But, most dishwashers, garbage disposals, ceiling fans, electric radiators, large microwave ovens, are hard-wired.

        2. That used to be the way it was.
          Our plug (BS 1363) wasn’t the only “standard” at one point, (there used to be one with round pins) so shipping small appliances, (kitchen gadgets, Irons hoovers etc) with bare wires made sense as the person could fit a plug to match their wiring.

          Most plugs now are the molded to the cable/not user serviceable kind now though…

          even so, in the UK most outlets are fed from a 32A (sometimes 16A) breaker on a 240v circuit.
          If you searched for Nema 6-15 you’d find those plugs (similar voltage and current rating to UK) come as molded appliance plugs or user fit plugs too.

          djsmiley2k – I’m about the same age as you and this is something I’ve done a bunch of times, – it’s also something that was taught in school!

          notarealemail – he did mean household appliances. – and there are still some appliances that ship with a plug that you can take apart with a screw driver in the UK. molded appliance plugs are becoming more popular because they are easier to manufacture.

          1. last time I checked wiring a plug was still part of general secondary science class.
            the exception to the mass molding of leads seems to be lamps and extension leads.
            lamps of course it could be to facilitate swapping a bs546 plug however it seems very unlikely (just cutting the molded plug off is not recommended, leaving a plug with exposed wires ready to be plugged in by some child or idiot is generally frowned upon) more probably to do with no molding machine can handle the anemic cable!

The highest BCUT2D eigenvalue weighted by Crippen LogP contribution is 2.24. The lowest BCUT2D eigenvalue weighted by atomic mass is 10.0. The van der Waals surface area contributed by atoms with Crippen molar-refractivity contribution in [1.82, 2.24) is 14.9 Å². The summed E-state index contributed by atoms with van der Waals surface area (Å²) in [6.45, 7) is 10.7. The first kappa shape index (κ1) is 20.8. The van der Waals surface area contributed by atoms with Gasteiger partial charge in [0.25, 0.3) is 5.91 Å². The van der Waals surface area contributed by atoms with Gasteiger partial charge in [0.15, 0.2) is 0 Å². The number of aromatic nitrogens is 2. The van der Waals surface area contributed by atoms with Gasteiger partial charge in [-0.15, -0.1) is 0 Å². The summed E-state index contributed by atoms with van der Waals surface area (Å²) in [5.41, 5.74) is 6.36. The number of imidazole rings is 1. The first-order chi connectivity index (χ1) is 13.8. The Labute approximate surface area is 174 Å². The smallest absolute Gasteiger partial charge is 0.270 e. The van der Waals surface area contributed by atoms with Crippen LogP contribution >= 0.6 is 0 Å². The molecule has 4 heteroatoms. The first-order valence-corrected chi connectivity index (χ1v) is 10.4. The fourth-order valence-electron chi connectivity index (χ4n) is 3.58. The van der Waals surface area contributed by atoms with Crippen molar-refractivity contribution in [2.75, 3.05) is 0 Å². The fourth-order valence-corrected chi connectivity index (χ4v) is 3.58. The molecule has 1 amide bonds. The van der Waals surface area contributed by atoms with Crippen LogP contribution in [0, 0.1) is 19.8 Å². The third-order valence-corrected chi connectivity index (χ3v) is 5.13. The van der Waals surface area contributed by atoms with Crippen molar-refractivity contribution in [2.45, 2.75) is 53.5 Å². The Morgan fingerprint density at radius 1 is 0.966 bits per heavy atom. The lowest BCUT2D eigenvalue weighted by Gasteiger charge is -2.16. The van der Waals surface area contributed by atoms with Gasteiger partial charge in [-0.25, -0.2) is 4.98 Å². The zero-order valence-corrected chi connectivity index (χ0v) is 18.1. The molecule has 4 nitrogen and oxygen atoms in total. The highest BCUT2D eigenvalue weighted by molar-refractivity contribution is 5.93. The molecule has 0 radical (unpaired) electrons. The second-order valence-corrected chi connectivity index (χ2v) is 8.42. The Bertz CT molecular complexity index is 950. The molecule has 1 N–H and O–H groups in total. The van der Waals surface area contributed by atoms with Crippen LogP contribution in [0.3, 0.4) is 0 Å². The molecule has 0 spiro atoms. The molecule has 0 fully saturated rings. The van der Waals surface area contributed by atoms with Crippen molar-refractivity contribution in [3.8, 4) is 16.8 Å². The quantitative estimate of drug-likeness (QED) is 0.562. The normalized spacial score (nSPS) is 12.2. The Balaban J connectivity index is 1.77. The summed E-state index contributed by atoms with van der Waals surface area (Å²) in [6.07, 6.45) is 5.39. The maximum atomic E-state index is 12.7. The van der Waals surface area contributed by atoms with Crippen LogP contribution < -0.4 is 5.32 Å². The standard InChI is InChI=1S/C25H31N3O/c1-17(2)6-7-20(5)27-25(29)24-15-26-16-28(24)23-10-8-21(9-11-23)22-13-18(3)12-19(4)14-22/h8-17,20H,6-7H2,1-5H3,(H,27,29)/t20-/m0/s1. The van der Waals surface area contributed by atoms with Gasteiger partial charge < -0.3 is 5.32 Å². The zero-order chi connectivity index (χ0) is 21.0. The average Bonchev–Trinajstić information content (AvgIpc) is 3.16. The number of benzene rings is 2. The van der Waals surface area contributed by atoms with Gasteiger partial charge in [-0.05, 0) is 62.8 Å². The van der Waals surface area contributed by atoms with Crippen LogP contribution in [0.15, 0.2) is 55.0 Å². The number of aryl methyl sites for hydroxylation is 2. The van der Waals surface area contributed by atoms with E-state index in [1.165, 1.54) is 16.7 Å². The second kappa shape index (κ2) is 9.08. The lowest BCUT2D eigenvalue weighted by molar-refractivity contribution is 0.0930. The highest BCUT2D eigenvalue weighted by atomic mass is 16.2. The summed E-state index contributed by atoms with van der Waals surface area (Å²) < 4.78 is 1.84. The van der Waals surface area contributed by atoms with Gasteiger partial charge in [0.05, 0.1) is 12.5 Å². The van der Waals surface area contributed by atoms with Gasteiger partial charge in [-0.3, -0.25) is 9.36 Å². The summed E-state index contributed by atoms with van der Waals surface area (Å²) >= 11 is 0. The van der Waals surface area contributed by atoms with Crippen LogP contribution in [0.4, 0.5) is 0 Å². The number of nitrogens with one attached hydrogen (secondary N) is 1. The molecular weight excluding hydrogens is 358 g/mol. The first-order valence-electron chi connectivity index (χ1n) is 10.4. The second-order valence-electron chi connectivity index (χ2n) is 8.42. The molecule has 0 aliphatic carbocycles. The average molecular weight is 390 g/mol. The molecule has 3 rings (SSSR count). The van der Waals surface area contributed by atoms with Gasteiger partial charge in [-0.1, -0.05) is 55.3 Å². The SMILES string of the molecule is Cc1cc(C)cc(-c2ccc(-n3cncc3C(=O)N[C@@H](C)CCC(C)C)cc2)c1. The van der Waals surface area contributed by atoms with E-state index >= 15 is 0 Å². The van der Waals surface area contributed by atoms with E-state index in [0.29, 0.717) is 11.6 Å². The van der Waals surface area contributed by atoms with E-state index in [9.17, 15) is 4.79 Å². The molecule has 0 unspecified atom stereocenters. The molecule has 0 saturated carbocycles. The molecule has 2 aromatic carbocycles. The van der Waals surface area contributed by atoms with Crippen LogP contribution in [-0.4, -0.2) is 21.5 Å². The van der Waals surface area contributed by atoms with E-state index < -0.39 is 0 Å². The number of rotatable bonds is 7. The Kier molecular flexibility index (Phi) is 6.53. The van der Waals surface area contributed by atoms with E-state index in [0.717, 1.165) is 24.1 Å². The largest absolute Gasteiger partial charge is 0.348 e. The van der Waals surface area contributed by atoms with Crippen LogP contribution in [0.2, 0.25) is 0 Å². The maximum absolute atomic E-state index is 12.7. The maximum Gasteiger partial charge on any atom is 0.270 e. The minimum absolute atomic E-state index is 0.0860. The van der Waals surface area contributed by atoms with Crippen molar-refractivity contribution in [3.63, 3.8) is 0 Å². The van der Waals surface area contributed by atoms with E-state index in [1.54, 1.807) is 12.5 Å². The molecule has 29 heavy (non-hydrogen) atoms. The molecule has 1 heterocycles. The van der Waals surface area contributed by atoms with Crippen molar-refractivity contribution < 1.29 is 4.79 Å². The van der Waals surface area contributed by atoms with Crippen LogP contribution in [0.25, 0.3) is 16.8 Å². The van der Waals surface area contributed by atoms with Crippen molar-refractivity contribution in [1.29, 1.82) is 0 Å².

now of course it’s a legal requirement for electrical items sold to uk to have a suitable uk plug but it wasn’t so long ago, there is an episode where Mr. Bean buys a television set only to find that he must attach the plug to the cable himself although I cannot suggest trying to replicate his unique method.

      1. Probably more accurate to say mis-use of wire nuts. I’ve seen too many homeowner wiring jobs where they reuse their wire nuts, or just buy one size of large wire nut and use it on everything. Even those ceiling light fixtures with one 14g wire connected to one 18g stranded wire.

        I’ve seen burnt wire because of re-used or too large wire nuts.

        I never re-use wire nuts. I buy several sizes, and only use the size just big enough for the wires I need to join. And use them as little as possible.

        I wired up my garages, no wire nuts except on the ground wires where necessary. A pair of double outlets in each box, with the incoming and outgoing wires connected via the screw terminals.

  4. I actually had the same exact problem with all of the AFCI breakers in my house. I was expecting to have to buy several expensive replacement breakers and was pleasantly surprised after I emailed Bob and Joe. They were very happy to send me completely free replacements. If I remember correctly, it only took a week or so for them to arrive too. It was very nice to see a manufacturer own up to a mistake and correct it without trying to charge the customer.

    1. I don’t know how, but you managed to take a completely unrelated post and make it political. Bravo – you are the off-topic king. You may pick up your crown of shame in the gift shop.

      Upvote: Humor

  5. Arc faults suck…
    2014 bed code requires them on all devices on a home except for bathroom, garages, unfinished spaces and outdoor receptacles.
    That means we have to arc fault all kitchen appliances (120v not 240). To make it extra fun we also have to gfci protect receptacles within 6′ of a sink base, this includes your fridge if it’s close to the sink.
    So now as an electrician, if at all possible, if the fridge is close to the sink I will try to put the fridge outlet on the far side of the fridge opening to try to get it outside the 6′ threshold.